Protein trafficking to the cell wall occurs through mechanisms distinguishable from default sorting in tobacco
The secretory pathway in plants involves sustained traffic to the cell wall, as matrix components, polysaccharides and proteins reach the cell wall through the endomembrane system. We studied the secretion pattern of cell-wall proteins in tobacco protoplasts and leaf epidermal cells using fluorescent forms of a pectin methylesterase inhibitor protein (PMEI1) and a polygalacturonase inhibitor protein (PGIP2). The two most representative protein fusions, secGFP–PMEI1 and PGIP2–GFP, reached the cell wall by passing through ER and Golgi stacks but using distinct mechanisms. secGFP–PMEI1 was linked to a glycosylphosphatidylinositol (GPI) anchor and stably accumulated in the cell wall, regulating the activity of the endogenous pectin methylesterases (PMEs) that are constitutively present in this compartment. A mannosamine-induced non-GPI-anchored form of PMEI1 as well as a form (PMEI1–GFP) that was unable to bind membranes failed to reach the cell wall, and accumulated in the Golgi stacks. In contrast, PGIP2–GFP moved as a soluble cargo protein along the secretory pathway, but was not stably retained in the cell wall, due to internalization to an endosomal compartment and eventually the vacuole. Stable localization of PGIP2 in the wall was observed only in the presence of a specific fungal endopolygalacturonase ligand in the cell wall. Both secGFP–PMEI1 and PGIP2–GFP sorting were distinguishable from that of a secreted GFP, suggesting that rigorous and more complex controls than the simple mechanism of bulk flow are the basis of cell-wall growth and differentiation.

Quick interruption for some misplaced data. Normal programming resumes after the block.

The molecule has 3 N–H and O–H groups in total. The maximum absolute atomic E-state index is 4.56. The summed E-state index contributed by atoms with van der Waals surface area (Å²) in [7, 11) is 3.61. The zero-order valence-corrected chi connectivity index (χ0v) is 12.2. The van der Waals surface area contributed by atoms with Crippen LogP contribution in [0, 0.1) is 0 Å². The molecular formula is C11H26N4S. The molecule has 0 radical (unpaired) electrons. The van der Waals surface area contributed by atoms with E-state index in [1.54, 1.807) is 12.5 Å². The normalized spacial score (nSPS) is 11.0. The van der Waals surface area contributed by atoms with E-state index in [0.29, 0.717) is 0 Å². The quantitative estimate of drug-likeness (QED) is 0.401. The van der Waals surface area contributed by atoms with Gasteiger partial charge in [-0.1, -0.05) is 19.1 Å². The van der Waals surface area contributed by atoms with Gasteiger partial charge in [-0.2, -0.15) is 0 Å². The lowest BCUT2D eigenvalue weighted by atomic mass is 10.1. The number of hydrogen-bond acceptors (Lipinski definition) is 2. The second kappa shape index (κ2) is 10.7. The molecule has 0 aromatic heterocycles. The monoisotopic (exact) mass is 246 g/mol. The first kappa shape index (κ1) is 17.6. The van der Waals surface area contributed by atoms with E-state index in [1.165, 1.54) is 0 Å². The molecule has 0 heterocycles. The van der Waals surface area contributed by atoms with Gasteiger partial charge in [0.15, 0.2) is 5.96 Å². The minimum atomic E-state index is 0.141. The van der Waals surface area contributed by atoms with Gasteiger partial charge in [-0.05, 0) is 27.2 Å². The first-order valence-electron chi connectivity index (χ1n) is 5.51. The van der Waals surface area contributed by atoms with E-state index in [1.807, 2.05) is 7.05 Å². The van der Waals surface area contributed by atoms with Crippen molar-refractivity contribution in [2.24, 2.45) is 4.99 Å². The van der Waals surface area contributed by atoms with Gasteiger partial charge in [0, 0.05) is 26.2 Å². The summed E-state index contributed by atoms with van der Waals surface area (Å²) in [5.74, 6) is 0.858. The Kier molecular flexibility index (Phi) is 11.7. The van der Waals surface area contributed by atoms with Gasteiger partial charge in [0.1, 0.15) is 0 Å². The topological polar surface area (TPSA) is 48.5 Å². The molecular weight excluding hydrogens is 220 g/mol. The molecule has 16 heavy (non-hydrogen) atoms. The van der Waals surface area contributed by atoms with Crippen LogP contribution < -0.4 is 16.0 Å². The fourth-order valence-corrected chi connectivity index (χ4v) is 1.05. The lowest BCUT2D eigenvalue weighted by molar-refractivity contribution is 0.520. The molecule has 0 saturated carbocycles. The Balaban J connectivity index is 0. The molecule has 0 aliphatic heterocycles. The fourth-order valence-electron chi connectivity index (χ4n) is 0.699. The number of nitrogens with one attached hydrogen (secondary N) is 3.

Document Type: Research Article
Affiliations: 1: Dipartimento di Scienze e Tecnologie Biologiche ed Ambientali, Università del Salento, 73100 Lecce, Italy 2: Dipartimento di Biologia e Biotecnologie ‘C. Darwin’, Università‘La Sapienza’, 00185 Roma, Italy
Publication date: January 1, 2011